Featured Research

from universities, journals, and other organizations

Fight Osteoporosis: Bone Up On B12

Date:
April 23, 2005
Source:
USDA/Agricultural Research Service
Summary:
Women are about four times more likely than men to develop osteoporosis, or weak, porous bones. But a new study links vitamin B12 deficiency with low bone mineral density in men, and confirms similar, previously reported findings in women.

Cereals can be rich in vitamin B12.
Credit: Photo by Scott Bauer

Women are about four times more likely than men to develop osteoporosis, or weak, porous bones. But a new study links vitamin B12 deficiency with low bone mineral density in men, and confirms similar, previously reported findings in women.

Researchers funded by the Agricultural Research Service (ARS) reported the findings in the Journal of Bone and Mineral Research. The study was led by epidemiologist Katherine Tucker with the Jean Mayer USDA Human Nutrition Research Center on Aging (HNRCA) at Tufts University in Boston, Mass. Tucker directs the HNRCA's Dietary Assessment and Epidemiology Research Program.

While vitamin B12 deficiency has been linked with low levels of markers of bone formation, the mechanism behind the relationship is not known.

The scientists examined the relationship between vitamin B12 blood levels and indicators of bone health measured in 2,576 men and women, aged 30 to 87, participating in the Framingham Osteoporosis Study. They found that those with vitamin B12 levels lower than 148 picomoles per liter (pM/L) were at greater risk of osteoporosis than those with higher levels. Plasma B12 levels below 185 pM/L are considered "very low," according to some experts.

The study found that those with vitamin B12 concentrations below 148 pM/L had significantly lower average bone mineral density--at the hip in men, and at the spine in women--than those with concentrations above.

The range of symptoms of B-12 deficiency includes anemia, balance disturbances and cognitive decline. Osteoporosis usually progresses with no outward effect until a fracture occurs.

The recommended dietary allowance for vitamin B12 is 2.4 micrograms per day for both men and women. Low stomach acid and aging can lower the ability to absorb the vitamin. Those over age 50 are encouraged to consume fortified foods or supplements containing B12.

This study suggests adequate vitamin B12 intake is important for maintaining bone mineral density. Animal protein foods, such as fish, liver, beef, pork, milk and cheese are good sources of vitamin B12.

ARS is the U.S. Department of Agriculture's chief scientific research agency.


Story Source:

The above story is based on materials provided by USDA/Agricultural Research Service. Note: Materials may be edited for content and length.


Cite This Page:

USDA/Agricultural Research Service. "Fight Osteoporosis: Bone Up On B12." ScienceDaily. ScienceDaily, 23 April 2005. <www.sciencedaily.com/releases/2005/04/050421235233.htm>.
USDA/Agricultural Research Service. (2005, April 23). Fight Osteoporosis: Bone Up On B12. ScienceDaily. Retrieved July 24, 2014 from www.sciencedaily.com/releases/2005/04/050421235233.htm
USDA/Agricultural Research Service. "Fight Osteoporosis: Bone Up On B12." ScienceDaily. www.sciencedaily.com/releases/2005/04/050421235233.htm (accessed July 24, 2014).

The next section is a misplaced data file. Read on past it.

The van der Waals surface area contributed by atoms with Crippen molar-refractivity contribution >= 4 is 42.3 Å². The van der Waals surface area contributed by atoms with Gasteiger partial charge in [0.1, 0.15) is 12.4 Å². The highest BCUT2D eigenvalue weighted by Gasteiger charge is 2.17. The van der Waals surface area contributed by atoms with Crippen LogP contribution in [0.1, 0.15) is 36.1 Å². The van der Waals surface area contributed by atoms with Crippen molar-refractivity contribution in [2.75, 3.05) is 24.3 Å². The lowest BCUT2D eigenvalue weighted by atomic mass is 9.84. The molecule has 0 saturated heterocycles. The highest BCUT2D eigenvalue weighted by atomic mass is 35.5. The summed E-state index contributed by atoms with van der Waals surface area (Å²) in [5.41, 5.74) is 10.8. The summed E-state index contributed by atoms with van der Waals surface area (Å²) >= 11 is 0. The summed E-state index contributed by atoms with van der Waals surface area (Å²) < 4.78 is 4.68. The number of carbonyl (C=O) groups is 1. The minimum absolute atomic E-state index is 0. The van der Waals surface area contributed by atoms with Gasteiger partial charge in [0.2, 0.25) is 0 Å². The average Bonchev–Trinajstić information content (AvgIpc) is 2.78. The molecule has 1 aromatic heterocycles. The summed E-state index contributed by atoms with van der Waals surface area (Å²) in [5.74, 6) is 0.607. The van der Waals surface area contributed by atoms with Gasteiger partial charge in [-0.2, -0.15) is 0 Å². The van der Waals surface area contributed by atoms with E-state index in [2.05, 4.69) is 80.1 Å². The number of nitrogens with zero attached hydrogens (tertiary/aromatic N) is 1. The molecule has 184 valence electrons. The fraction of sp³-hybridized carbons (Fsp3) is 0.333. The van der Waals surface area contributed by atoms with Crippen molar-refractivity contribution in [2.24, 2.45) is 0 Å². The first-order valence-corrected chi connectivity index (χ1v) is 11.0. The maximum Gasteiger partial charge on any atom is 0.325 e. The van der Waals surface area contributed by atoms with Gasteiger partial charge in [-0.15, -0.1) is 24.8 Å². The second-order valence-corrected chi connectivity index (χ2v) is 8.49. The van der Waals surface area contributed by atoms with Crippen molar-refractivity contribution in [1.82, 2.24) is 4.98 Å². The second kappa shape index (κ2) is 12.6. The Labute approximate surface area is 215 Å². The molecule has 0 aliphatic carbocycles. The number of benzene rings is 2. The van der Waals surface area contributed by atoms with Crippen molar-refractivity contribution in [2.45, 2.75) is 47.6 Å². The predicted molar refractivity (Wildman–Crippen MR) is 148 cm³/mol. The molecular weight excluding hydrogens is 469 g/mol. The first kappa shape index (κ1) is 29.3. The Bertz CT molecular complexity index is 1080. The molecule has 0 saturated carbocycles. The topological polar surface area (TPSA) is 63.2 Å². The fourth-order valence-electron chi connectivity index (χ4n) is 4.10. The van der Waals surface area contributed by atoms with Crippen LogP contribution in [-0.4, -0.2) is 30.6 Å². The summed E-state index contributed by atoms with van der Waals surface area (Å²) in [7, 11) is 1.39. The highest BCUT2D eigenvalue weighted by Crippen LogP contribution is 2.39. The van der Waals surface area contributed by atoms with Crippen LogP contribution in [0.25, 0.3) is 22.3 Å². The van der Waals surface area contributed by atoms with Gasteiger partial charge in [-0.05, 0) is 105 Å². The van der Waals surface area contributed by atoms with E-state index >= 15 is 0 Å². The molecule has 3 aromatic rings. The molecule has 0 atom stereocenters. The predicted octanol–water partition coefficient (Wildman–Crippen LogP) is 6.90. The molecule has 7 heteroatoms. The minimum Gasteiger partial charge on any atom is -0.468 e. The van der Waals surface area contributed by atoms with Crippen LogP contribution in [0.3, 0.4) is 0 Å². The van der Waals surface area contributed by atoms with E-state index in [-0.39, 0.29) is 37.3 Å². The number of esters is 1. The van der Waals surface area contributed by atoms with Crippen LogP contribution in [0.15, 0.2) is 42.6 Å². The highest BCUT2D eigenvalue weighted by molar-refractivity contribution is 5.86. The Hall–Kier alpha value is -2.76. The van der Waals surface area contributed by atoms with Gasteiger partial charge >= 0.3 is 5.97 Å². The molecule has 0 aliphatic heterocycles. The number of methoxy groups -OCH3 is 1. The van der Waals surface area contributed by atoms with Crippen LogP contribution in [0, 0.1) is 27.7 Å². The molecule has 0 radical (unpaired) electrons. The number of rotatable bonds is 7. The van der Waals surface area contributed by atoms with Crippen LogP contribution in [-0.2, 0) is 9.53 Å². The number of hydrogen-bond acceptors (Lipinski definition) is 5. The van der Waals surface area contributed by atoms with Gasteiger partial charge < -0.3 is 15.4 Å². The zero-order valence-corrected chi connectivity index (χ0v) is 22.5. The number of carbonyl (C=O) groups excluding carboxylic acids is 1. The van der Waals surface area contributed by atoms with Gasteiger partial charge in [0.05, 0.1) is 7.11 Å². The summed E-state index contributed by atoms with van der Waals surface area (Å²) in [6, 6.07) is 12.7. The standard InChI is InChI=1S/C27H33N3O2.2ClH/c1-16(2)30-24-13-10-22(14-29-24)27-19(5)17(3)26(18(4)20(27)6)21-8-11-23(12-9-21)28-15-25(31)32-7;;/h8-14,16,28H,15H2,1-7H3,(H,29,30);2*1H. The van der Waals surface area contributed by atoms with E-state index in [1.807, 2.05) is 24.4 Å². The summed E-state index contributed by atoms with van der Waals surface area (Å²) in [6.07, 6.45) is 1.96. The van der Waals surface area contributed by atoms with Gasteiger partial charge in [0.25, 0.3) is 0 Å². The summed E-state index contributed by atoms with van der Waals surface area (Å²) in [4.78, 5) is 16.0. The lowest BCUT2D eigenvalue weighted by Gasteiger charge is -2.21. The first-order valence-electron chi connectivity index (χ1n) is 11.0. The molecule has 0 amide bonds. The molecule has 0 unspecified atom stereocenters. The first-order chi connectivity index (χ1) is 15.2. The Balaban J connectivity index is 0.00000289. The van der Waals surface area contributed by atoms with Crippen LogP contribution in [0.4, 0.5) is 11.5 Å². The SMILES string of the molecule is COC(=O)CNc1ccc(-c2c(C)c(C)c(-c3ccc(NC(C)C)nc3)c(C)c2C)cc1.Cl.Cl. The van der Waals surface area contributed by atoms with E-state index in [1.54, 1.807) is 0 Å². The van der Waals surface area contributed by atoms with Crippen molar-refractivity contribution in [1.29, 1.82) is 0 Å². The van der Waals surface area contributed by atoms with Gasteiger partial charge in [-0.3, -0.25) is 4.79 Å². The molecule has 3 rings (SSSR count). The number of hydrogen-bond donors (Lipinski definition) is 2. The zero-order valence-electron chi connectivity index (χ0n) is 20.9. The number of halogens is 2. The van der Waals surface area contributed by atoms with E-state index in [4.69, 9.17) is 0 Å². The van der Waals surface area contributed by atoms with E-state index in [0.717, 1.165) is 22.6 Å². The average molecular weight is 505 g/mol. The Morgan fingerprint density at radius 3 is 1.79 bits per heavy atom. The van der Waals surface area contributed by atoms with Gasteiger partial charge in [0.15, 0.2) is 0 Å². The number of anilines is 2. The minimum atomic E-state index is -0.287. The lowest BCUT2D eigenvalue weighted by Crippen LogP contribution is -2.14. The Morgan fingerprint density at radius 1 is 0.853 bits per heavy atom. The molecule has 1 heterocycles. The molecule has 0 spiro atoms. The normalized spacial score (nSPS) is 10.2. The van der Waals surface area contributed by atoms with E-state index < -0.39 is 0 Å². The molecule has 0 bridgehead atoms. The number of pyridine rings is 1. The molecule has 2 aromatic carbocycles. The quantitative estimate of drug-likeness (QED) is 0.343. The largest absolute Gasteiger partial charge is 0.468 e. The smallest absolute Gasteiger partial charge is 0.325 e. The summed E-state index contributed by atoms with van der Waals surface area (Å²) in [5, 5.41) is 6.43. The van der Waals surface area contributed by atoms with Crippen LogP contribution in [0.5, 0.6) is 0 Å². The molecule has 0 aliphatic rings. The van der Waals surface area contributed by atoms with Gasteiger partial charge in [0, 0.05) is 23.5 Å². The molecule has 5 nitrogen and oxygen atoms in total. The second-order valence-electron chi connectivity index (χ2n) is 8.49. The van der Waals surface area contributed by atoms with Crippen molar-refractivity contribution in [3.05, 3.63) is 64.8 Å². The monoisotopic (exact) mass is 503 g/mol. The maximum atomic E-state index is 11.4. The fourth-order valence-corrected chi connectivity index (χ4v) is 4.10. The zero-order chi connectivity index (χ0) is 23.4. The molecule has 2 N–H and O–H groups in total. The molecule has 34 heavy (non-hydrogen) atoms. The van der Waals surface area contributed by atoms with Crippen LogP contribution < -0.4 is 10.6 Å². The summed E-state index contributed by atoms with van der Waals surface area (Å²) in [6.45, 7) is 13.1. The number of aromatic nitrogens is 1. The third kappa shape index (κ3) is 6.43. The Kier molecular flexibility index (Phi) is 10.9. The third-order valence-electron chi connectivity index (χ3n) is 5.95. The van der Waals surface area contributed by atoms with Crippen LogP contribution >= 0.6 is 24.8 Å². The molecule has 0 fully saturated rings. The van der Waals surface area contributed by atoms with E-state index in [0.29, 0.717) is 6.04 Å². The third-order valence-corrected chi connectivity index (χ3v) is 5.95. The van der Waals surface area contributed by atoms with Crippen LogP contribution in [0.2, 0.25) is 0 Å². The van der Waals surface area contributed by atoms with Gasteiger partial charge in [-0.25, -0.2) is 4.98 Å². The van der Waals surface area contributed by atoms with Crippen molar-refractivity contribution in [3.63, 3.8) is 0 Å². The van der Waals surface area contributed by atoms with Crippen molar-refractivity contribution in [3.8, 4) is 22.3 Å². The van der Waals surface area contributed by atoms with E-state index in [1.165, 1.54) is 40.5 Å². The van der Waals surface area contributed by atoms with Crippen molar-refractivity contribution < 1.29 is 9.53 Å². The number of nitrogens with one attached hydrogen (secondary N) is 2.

Share This




More Health & Medicine News

Thursday, July 24, 2014

Featured Research

from universities, journals, and other organizations


Featured Videos

from AP, Reuters, AFP, and other news services

New Painkiller Designed To Discourage Abuse: Will It Work?

New Painkiller Designed To Discourage Abuse: Will It Work?

Newsy (July 24, 2014) The FDA approved Targiniq ER on Wednesday, a painkiller designed to keep users from abusing it. Like any new medication, however, it has doubters. Video provided by Newsy
Powered by NewsLook.com
Doctor At Forefront Of Fighting Ebola Outbreak Gets Ebola

Doctor At Forefront Of Fighting Ebola Outbreak Gets Ebola

Newsy (July 24, 2014) Sheik Umar Khan has treated many of the people infected in the Ebola outbreak, and now he's become one of them. Video provided by Newsy
Powered by NewsLook.com
Condemned Man's US Execution Takes Nearly Two Hours

Condemned Man's US Execution Takes Nearly Two Hours

AFP (July 24, 2014) America's death penalty debate raged Thursday after it took nearly two hours for Arizona to execute a prisoner who lost a Supreme Court battle challenging the experimental lethal drug cocktail. Duration: 00:55 Video provided by AFP
Powered by NewsLook.com
China's Ageing Millions Look Forward to Bleak Future

China's Ageing Millions Look Forward to Bleak Future

AFP (July 24, 2014) China's elderly population is expanding so quickly that children struggle to look after them, pushing them to do something unexpected in Chinese society- move their parents into a nursing home. Duration: 02:07 Video provided by AFP
Powered by NewsLook.com

Search ScienceDaily

Number of stories in archives: 140,361

Find with keyword(s):
Enter a keyword or phrase to search ScienceDaily for related topics and research stories.

Save/Print:
Share:

Breaking News:
from the past week

In Other News

... from NewsDaily.com

Science News

Health News

Environment News

Technology News



Save/Print:
Share:

Free Subscriptions


Get the latest science news with ScienceDaily's free email newsletters, updated daily and weekly. Or view hourly updated newsfeeds in your RSS reader:

Get Social & Mobile


Keep up to date with the latest news from ScienceDaily via social networks and mobile apps:

Have Feedback?


Tell us what you think of ScienceDaily -- we welcome both positive and negative comments. Have any problems using the site? Questions?
Mobile: iPhone Android Web
Follow: Facebook Twitter Google+
Subscribe: RSS Feeds Email Newsletters
Latest Headlines Health & Medicine Mind & Brain Space & Time Matter & Energy Computers & Math Plants & Animals Earth & Climate Fossils & Ruins